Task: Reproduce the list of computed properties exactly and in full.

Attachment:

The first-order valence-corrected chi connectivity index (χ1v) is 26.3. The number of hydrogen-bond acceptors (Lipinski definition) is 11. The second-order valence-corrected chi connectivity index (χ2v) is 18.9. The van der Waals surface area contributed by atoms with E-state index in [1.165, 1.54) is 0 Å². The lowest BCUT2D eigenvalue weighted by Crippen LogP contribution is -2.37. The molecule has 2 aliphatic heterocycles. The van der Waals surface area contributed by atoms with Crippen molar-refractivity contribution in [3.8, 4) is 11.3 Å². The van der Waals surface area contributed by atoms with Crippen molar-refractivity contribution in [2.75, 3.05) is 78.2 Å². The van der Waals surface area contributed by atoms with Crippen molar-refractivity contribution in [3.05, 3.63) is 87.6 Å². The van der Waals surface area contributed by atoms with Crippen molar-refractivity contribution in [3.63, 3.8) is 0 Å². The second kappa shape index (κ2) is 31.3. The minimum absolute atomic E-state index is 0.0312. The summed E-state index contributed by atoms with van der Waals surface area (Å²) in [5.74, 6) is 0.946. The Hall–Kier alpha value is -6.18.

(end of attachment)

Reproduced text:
The first-order valence-corrected chi connectivity index (χ1v) is 26.3. The number of hydrogen-bond acceptors (Lipinski definition) is 11. The second-order valence-corrected chi connectivity index (χ2v) is 18.9. The van der Waals surface area contributed by atoms with E-state index in [1.165, 1.54) is 0 Å². The lowest BCUT2D eigenvalue weighted by Crippen LogP contribution is -2.37. The molecule has 2 aliphatic heterocycles. The van der Waals surface area contributed by atoms with Crippen molar-refractivity contribution in [3.8, 4) is 11.3 Å². The van der Waals surface area contributed by atoms with Crippen molar-refractivity contribution in [2.75, 3.05) is 78.2 Å². The van der Waals surface area contributed by atoms with Crippen molar-refractivity contribution in [3.05, 3.63) is 87.6 Å². The van der Waals surface area contributed by atoms with Crippen molar-refractivity contribution in [3.63, 3.8) is 0 Å². The second kappa shape index (κ2) is 31.3. The minimum absolute atomic E-state index is 0.0312. The summed E-state index contributed by atoms with van der Waals surface area (Å²) in [5.74, 6) is 0.946. The Hall–Kier alpha value is -6.18.